Huck and Tom tiptoe through the Widow’s garden. Huck trips on a root as he passes by the kitchen, and Jim, one of Miss Watson’s slaves, hears him from inside. Tom and Huck crouch down and try to stay still, but Huck is struck by a series of uncontrollable itches, as often happens when he is in a situation “where it won’t do for you to scratch.” Jim says aloud that he will stay put until he discovers the source of the sound, but after several minutes, he falls asleep. Tom wants to tie Jim up, but the more practical Huck objects, so Tom settles for simply playing a trick by putting Jim’s hat on a tree branch over Jim’s head. Tom also takes candles from the kitchen, despite Huck’s objections that they will risk getting caught.
Huck tells us that afterward, Jim tells everyone that some witches flew him around and put the hat atop his head. Jim expands the tale further, becoming a local celebrity among the slaves, who enjoy witch stories. Around his neck, Jim wears the five-cent piece Tom left for the candles, calling it a charm from the devil with the power to cure sickness. Huck notes somewhat sarcastically that Jim nearly becomes so “stuck up” from his newfound celebrity that he is unfit to be a servant.
Meanwhile, Tom and Huck meet up with a few other boys and take a boat to a large cave. There, Tom names his new band of robbers “Tom Sawyer’s Gang.” All must sign an oath in blood, vowing, among other things, to kill the family of any member who reveals the gang’s secrets. The boys think it “a real beautiful oath,” and Tom admits that he got part of it from books that he has read. The boys nearly disqualify Huck because he has no family aside from a drunken father who can never be found, but Huck appeases the boys by offering Miss Watson. Tom says the gang must capture and ransom people, although none of the boys knows what “ransom” means. Tom assumes it means to keep them captive until they die. In response to one boy’s question, Tom tells the group that women are not to be killed but should be kept at the hideout, where the boys’ manners will charm the women into falling in love with the boys. When one boy begins to cry out of homesickness and threatens to tell the group’s secrets, Tom bribes him with five cents. They agree to meet again someday, but not on a Sunday, because that would be blasphemous. Huck makes it home and gets into bed just before dawn.Read a translation of Chapter 2 →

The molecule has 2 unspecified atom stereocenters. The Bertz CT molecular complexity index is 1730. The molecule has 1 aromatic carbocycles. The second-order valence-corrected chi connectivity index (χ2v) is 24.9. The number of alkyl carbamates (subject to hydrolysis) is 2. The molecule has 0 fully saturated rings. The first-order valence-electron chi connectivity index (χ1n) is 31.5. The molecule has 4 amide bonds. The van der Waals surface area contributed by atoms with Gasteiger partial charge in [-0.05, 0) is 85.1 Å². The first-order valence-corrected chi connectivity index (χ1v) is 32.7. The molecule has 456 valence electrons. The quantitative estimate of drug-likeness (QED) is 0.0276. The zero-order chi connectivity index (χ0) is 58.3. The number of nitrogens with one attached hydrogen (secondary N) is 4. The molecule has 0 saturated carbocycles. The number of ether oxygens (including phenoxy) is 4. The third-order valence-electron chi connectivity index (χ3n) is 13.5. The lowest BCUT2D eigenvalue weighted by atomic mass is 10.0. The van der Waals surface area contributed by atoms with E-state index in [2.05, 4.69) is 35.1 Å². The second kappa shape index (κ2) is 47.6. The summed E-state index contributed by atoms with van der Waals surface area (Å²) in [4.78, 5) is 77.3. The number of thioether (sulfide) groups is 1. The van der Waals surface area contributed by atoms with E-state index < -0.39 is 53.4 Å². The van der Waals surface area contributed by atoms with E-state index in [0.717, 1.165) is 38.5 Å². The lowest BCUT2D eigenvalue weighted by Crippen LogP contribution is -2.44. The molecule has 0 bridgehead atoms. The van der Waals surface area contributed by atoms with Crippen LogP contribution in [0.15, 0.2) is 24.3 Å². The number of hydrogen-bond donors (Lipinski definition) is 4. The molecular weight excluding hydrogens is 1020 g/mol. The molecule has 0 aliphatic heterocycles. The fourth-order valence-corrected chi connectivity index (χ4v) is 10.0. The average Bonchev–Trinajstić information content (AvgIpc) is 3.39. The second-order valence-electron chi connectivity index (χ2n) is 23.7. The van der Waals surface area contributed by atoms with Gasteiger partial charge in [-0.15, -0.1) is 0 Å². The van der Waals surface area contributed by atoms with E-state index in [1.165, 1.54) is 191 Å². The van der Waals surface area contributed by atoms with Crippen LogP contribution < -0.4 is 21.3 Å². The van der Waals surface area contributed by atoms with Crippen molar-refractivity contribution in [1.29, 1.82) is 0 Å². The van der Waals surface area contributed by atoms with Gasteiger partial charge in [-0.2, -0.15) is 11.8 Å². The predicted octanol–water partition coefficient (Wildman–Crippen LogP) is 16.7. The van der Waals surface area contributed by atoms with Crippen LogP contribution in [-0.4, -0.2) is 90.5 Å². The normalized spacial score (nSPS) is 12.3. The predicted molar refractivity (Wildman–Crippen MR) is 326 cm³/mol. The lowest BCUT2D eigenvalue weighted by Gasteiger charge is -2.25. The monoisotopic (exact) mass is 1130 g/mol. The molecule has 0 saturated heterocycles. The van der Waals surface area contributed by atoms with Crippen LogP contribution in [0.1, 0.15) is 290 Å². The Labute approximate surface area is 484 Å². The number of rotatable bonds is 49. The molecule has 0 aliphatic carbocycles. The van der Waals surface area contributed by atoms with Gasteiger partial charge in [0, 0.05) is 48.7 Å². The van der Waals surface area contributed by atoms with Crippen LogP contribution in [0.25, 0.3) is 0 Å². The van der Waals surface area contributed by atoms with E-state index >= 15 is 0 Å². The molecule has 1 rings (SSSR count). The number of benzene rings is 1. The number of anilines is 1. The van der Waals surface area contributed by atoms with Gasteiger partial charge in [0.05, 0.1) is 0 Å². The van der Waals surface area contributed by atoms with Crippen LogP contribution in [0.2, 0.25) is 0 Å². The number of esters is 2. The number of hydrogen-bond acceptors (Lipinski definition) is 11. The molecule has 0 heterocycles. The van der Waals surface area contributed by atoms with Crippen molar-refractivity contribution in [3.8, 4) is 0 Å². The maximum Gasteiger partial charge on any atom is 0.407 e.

After punishing Huck for dirtying his new clothes during his night out with Tom, Miss Watson tries to explain prayer to him. Huck gives up on it after some of his prayers are not answered. Miss Watson calls him a fool, and the Widow Douglas later explains that prayer bestows spiritual gifts, such as acting selflessly to help others. Huck, who cannot see any advantage in such gifts, resolves to forget the matter. The two women often take Huck aside for religious discussions, in which Widow Douglas describes a wonderful God, while Miss Watson describes a terrible one. Huck concludes there are two Gods and decides he would like to belong to Widow Douglas’s, if He would take him. Huck considers this unlikely because of his bad qualities.
Meanwhile, a rumor circulates that Huck’s Pap, who has not been seen in a year, is dead. A corpse was found in the river, thought to be Pap because of its “ragged” appearance. The face, however, was unrecognizable. At first, Huck is relieved. His father had been a drunk who beat him when he was sober, although Huck stayed hidden from him most of the time. Upon hearing further description of the body found, however, Huck realizes that it is not his father but rather a woman dressed in men’s clothes. Huck worries that his father will soon reappear.
After a month in Tom’s gang, Huck and the rest of the boys quit. With no actual robbing or killing going on, the gang’s existence is pointless. Huck tells of one of Tom’s more notable games, in which Tom pretended that a caravan of Arabs and Spaniards was going to camp nearby with hundreds of camels and elephants. It turned out to be a Sunday-school picnic, although Tom explained that it really was a caravan of Arabs and Spaniards—only they were enchanted, like in Don Quixote. The raid on the picnic netted the boys only a few doughnuts and jam but a fair amount of trouble. After testing another of Tom’s theories by rubbing old lamps and rings but failing to summon a genie, Huck judges that most of Tom’s stories have been “lies.”